Friday, January 21, 2005

The Inaugural Speech 

Peggy Noonan didn't like it. I thought it was boring. And wrong. We cannot go around the world militarily taking out leaders we don't like. This only invites retaliation and hatred of Americans. Here's her summary:

There were moments of eloquence: "America will not pretend that jailed dissidents prefer their chains, or that women welcome humiliation and servitude, or that any human being aspires to live at the mercy of bullies." "We do not accept the existence of permanent tyranny because we do not accept the possibility of permanent slavery." And, to the young people of our country, "You have seen that life is fragile, and evil is real, and courage triumphs." They have, since 9/11, seen exactly that.
And yet such promising moments were followed by this, the ending of the speech. "Renewed in our strength--tested, but not weary--we are ready for the greatest achievements in the history of freedom."

This is--how else to put it?--over the top. It is the kind of sentence that makes you wonder if this White House did not, in the preparation period, have a case of what I have called in the past "mission inebriation." A sense that there are few legitimate boundaries to the desires born in the goodness of their good hearts.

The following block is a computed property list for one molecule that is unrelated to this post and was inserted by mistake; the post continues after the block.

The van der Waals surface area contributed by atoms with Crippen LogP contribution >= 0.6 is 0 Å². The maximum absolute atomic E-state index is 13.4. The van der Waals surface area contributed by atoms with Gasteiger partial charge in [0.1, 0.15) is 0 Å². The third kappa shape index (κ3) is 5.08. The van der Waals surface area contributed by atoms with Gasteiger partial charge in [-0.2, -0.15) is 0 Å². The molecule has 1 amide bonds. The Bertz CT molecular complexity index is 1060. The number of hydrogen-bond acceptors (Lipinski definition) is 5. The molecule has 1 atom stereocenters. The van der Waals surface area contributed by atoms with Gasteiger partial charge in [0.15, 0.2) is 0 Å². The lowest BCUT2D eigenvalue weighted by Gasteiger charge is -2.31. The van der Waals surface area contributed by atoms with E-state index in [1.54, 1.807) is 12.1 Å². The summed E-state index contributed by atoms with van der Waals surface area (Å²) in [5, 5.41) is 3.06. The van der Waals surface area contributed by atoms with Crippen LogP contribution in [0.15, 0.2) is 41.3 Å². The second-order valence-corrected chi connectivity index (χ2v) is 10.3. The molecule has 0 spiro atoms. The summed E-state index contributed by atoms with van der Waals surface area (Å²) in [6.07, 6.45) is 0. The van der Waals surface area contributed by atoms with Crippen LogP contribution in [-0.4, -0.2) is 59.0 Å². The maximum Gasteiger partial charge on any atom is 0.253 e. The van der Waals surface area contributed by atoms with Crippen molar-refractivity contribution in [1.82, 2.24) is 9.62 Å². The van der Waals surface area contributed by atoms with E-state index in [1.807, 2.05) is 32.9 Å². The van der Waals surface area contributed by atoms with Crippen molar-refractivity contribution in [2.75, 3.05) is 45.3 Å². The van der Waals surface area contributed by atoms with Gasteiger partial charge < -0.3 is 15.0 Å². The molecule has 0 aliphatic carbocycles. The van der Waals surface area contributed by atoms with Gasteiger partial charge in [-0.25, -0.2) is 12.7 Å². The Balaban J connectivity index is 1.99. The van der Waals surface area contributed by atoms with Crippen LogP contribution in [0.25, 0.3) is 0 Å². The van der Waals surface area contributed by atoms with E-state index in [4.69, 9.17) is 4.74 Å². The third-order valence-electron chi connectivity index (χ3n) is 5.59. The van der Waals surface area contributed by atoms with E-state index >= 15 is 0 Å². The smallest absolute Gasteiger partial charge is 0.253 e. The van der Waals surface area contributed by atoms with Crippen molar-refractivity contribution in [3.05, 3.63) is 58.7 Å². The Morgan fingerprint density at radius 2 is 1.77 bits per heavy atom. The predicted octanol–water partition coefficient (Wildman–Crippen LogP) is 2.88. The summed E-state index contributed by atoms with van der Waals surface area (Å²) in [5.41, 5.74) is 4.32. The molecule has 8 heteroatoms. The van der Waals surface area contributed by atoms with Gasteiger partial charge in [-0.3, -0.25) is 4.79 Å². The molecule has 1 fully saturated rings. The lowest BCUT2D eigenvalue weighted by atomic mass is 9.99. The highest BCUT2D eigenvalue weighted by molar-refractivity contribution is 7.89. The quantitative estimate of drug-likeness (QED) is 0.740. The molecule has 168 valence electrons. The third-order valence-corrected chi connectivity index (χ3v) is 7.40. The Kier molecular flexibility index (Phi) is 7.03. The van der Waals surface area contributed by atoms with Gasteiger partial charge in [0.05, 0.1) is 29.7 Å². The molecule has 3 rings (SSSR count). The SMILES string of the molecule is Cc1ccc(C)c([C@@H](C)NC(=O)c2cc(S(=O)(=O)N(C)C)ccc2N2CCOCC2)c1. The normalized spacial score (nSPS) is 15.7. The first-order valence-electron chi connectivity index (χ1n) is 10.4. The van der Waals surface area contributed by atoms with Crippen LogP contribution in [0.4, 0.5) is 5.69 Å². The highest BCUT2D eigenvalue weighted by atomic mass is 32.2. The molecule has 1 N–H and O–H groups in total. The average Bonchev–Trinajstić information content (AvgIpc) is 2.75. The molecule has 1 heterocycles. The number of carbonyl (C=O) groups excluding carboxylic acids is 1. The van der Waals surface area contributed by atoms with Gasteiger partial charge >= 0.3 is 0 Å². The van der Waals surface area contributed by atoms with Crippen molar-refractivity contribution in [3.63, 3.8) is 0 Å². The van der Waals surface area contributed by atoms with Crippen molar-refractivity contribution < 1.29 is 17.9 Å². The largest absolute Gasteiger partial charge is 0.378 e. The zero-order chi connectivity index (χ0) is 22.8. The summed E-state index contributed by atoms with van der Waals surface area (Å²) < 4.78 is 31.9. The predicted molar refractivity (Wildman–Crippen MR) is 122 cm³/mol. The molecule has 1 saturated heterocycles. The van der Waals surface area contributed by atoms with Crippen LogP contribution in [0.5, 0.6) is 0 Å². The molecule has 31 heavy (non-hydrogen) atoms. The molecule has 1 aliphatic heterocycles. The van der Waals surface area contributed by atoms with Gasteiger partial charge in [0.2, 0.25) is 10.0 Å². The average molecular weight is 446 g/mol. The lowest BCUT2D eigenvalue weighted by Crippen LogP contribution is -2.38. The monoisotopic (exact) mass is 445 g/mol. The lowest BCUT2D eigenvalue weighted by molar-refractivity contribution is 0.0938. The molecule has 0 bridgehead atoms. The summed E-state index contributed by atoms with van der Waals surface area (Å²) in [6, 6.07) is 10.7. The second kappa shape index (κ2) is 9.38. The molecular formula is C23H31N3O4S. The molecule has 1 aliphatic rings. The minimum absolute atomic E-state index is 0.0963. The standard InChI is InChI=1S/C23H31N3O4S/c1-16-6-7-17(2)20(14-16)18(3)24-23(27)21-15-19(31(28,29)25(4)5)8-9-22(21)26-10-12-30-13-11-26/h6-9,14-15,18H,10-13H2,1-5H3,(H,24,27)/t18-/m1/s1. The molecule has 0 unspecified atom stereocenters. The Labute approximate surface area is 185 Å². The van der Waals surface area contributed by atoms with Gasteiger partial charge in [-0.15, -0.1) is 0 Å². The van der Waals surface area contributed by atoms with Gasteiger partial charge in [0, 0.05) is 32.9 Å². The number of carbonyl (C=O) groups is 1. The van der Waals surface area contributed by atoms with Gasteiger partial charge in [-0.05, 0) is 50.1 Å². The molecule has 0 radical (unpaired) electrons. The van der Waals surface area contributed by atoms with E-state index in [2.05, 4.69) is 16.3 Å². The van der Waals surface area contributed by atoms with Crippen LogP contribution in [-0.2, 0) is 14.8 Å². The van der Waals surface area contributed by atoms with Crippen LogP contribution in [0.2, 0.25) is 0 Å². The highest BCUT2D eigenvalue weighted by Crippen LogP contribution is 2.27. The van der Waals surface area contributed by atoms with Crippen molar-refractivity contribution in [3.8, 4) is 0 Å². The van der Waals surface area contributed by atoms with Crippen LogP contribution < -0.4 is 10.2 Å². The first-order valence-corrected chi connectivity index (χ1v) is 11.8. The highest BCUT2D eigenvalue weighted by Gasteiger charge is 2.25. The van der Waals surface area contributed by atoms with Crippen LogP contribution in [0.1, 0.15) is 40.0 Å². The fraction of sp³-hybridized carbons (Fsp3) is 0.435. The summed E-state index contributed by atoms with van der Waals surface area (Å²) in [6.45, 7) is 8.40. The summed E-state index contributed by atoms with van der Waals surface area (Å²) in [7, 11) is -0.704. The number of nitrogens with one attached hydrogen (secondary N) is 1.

The President's first inaugural address was actually much better. Our family went to the Mall that day and I remember thinking it was beautiful. The speech is an interesting read in the context of being given before 9/11/01 and in light of the legal battle over who won the election. Here's an excerpt:

Americans are generous and strong and decent, not because we believe in ourselves, but because we hold beliefs beyond ourselves. When this spirit of citizenship is missing, no government program can replace it. When this spirit is present, no wrong can stand against it.

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